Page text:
British | Jamaican

Johnathan Ried.jpg

In the past few years, speaking with a lot of friends who are mixed race, i’ve realised that a lot of things in my life have slipped into place. Condescending comments when I was younger, you know, “you’ve done really well for yourself”, things like that which I understand are well meaning but you know where it comes from. When I started doing general meetings as a director (I have a really white sounding name), I used to turn up at meetings and I could see the look of surprise. Oh, it’s you, kind of thing.

The place that I really feel at home now, which is really weird, is America. Yes, our chances of experiencing harsher racism are actually higher there but I feel much more welcome. Everyone in America thinks that I’m English, there's no question about that. I like that. I like that they are accepting me for who I am. Even then I think that the idea of being a nationality is an interesting social construct and I don’t think it necessary helps.

The Brexit referendum is the first thing (and what has resulted in all this soul searching) where overnight you were suddenly more aware of what you look like.I hate feeling this way post-referendum because it should have nothing to do with the colour of your skin.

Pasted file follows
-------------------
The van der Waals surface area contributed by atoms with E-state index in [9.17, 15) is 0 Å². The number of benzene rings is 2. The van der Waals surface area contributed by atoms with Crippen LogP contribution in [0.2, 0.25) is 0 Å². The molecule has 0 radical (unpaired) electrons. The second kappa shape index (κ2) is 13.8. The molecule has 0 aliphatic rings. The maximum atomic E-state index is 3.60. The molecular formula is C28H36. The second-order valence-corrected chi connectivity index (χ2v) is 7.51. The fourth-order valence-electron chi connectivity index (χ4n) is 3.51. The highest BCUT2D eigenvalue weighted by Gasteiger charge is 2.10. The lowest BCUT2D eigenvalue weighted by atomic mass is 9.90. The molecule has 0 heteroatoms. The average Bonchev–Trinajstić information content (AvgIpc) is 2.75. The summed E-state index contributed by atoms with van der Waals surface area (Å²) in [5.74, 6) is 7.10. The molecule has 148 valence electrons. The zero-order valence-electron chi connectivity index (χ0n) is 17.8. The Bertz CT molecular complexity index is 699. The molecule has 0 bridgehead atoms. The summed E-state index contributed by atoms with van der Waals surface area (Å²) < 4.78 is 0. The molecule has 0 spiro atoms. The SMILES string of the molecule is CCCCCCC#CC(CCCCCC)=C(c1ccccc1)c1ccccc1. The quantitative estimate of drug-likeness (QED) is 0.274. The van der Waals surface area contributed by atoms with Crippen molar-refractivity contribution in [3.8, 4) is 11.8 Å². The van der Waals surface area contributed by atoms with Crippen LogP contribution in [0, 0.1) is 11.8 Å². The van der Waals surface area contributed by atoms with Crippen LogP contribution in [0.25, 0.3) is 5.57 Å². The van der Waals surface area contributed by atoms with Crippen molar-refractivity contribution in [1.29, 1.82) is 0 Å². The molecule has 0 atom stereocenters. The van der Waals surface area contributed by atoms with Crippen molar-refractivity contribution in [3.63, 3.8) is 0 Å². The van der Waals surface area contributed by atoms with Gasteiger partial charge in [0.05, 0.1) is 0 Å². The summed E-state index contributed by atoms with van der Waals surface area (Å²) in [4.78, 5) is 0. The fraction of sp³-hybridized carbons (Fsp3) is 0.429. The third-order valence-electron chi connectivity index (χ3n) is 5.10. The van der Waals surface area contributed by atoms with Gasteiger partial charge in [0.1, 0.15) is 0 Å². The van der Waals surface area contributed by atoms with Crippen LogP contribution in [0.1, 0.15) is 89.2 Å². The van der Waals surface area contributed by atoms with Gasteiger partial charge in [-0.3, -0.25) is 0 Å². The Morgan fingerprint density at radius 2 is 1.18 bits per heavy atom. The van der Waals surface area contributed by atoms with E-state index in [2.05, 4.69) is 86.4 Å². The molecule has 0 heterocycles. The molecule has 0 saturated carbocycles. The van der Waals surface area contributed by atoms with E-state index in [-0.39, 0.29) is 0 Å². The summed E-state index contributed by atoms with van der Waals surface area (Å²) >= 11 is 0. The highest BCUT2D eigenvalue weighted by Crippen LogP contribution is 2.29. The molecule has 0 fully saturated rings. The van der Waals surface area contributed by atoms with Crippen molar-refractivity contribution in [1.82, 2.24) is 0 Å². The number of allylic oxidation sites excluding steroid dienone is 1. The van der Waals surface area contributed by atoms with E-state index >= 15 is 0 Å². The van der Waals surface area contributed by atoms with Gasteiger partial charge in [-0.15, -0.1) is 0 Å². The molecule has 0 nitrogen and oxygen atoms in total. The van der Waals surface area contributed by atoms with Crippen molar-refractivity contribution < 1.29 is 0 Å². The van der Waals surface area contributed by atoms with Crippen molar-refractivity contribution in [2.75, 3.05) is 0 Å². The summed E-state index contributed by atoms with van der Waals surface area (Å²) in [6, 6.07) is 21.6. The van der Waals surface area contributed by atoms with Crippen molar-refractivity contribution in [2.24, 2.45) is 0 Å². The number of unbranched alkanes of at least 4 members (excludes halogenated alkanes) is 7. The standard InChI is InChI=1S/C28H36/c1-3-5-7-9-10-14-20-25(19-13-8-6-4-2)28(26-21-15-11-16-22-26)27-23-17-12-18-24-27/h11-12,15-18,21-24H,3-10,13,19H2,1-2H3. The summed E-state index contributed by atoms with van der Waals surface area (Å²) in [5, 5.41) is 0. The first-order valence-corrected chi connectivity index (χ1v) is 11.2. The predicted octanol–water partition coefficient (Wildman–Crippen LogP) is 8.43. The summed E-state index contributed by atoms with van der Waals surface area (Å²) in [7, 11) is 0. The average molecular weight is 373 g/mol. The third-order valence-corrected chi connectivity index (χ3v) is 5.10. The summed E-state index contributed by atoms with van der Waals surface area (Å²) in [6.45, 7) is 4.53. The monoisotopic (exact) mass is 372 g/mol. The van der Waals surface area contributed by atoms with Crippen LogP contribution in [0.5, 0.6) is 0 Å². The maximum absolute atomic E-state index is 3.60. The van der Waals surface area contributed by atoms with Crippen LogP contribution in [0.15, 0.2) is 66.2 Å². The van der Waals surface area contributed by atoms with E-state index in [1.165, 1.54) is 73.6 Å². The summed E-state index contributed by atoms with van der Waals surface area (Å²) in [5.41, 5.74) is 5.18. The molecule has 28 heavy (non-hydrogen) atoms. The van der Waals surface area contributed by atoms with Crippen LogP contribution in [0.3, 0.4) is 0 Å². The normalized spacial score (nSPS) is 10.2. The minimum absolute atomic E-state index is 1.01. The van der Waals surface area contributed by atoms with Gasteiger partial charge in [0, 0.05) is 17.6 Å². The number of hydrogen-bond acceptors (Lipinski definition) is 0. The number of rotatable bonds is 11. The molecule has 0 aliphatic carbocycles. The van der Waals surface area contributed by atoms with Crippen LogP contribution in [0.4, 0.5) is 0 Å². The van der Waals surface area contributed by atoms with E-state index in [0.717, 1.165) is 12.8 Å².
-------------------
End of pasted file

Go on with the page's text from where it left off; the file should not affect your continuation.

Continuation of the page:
When I was at school I used to act all the time. But I chose to become a director because it was a much easier decision. I was never going to get to be Luke Skywalker and do what I wanted to do. Now you can do this stuff. You can see a black guy holding a lightsaber and he didn’t steal it in the script or anything. It is his! I think that’s important. That is how you change minority representation, you’ve got to normalise it. There are a bunch of people that are offended and scared by it because they think it’s not normal but it is absolutely normal.